Thunder Bay Falls is one of our favorites because the hike there is quick and rewarding. The journey to the magnificent waterfalls won’t take more than ten minutes from downtown. We strongly suggest you bring your family for a picnic and spend a few hours in the refreshing breezes the waterfalls provide. Don’t leave home without your camera; you’ll want to record this experience with photos.
In case you are looking for accomodation in Illinois, our guide to resorts in Illinois will help you out.
St. Louis Canyon WaterfallsView Website Get Directions
One of the most spectacular waterfalls in the park may be seen in St. Louis Canyon. They are nestled in a breathtaking canyon in the middle of the wilderness. As evidence of the massive fall of the canyon wall in 2004, numerous big stones can be found strewn throughout the gorge floor. All sorts of interesting plants and animals live here for your viewing pleasure. It is common to spot wild turkeys, frogs, woodpeckers, and coralroot orchids.
Even the waterfalls themselves are breathtaking. They reach heights of up to 80 feet. Given their size, they are among the park’s most impressive waterfalls in Illinois. In addition to being spring-fed, these waterfalls stay in operation for a longer time than the others. Starved Rock State Park is beautiful year-round, not just in the summer. The St. Louis Canyon, like many others, is home to beautiful icicle formations. When the ice conditions are right, a select few canyons even allow ice climbing.
Starved Rock State Park is home to several beautiful waterfalls, but one of the most popular is St. Louis Canyon Falls. They can be reached in a few minutes on foot from the tourist center; however, the winding staircase that leads up to them could make the journey more difficult for people who struggle with mobility. However, if you want to go, the best time to do it is in the spring, as the flow of water will be reduced to a tiny trickle in the summer, as well as there are times when it will dry up entirely.
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Cascade FallsView Website Get Directions
Cascade Falls is a must-see attraction at Matthiessen State Park. Similar to its neighboring park, Starved Rock, this one is centered on beautiful canyons and dense forests. Many gorges have been carved out over many years by little streams. The higher and lower dells are separated by the cascading waterfalls, which are located in the main canyon.
It shouldn’t take more than a few minutes to walk to the waterfalls from the primary parking area. Initially, you’ll come to a bridge above the falls, from which you can head down a set of stairs into the gorge. When you enter the gorge, you’ll be blown away by the massive amphitheater that the river’s water has created.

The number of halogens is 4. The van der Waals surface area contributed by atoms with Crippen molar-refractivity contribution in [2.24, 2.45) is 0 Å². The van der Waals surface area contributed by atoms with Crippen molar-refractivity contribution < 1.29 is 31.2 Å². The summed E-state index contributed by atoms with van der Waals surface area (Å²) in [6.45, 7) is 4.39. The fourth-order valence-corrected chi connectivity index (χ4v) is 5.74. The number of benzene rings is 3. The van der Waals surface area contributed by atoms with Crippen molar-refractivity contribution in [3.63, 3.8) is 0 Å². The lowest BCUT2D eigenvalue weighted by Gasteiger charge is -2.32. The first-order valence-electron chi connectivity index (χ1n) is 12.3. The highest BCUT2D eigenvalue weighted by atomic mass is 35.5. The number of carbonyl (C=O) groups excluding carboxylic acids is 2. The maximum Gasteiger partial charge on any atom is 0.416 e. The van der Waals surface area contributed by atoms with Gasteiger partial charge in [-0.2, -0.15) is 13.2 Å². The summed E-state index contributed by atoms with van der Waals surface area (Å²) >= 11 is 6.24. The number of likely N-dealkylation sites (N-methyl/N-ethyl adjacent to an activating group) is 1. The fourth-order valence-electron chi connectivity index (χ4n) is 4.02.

In addition, there are various caverns that are exciting to explore. Despite its small size, Matthiessen State Park is home to several beautiful waterfalls in Illinois and a short trail network of approximately five miles. You might make use of your time there to investigate the other paths and learn more about this fascinating park.
The amphitheater is beautiful at any time of year, so don’t let the season stop you from making the little drive there. The water at the base of the falls is perfect for playing in, and the caverns are fascinating for kids to explore. If you wish to see this waterfall, we recommend that you schedule your trip around the springtime or after significant rainfall.
Ferne Clyffe FallsView Website Get Directions
Every tourist who visits Southern Illinois should make time for the waterfall trek at Ferne Clyffe State Park. The park is a paradise for outdoor enthusiasts, with opportunities for everything from hiking and climbing to camping and catching fish on Ferne Lake. Pavilions with well-maintained playgrounds abound in Shawnee Forest, and the park also features a waterfall that’s perfect for climbing. A trip to Southern Illinois’ Shawnee Forest wouldn’t be complete without a stop at Ferne State Park.
The trail is well-maintained, covered with small brown rocks, and spacious enough for many hikers to stroll side by side. At many points along the trail, eye-catching rock formations beg to be examined more closely. A minor uphill incline can be felt throughout the trail’s 3/4 mile length, but the hike is still manageable for the average family. This is one of the best trails in the Shawnee National Forest for novice hikers and families because it is accessible by stroller and wheelchair.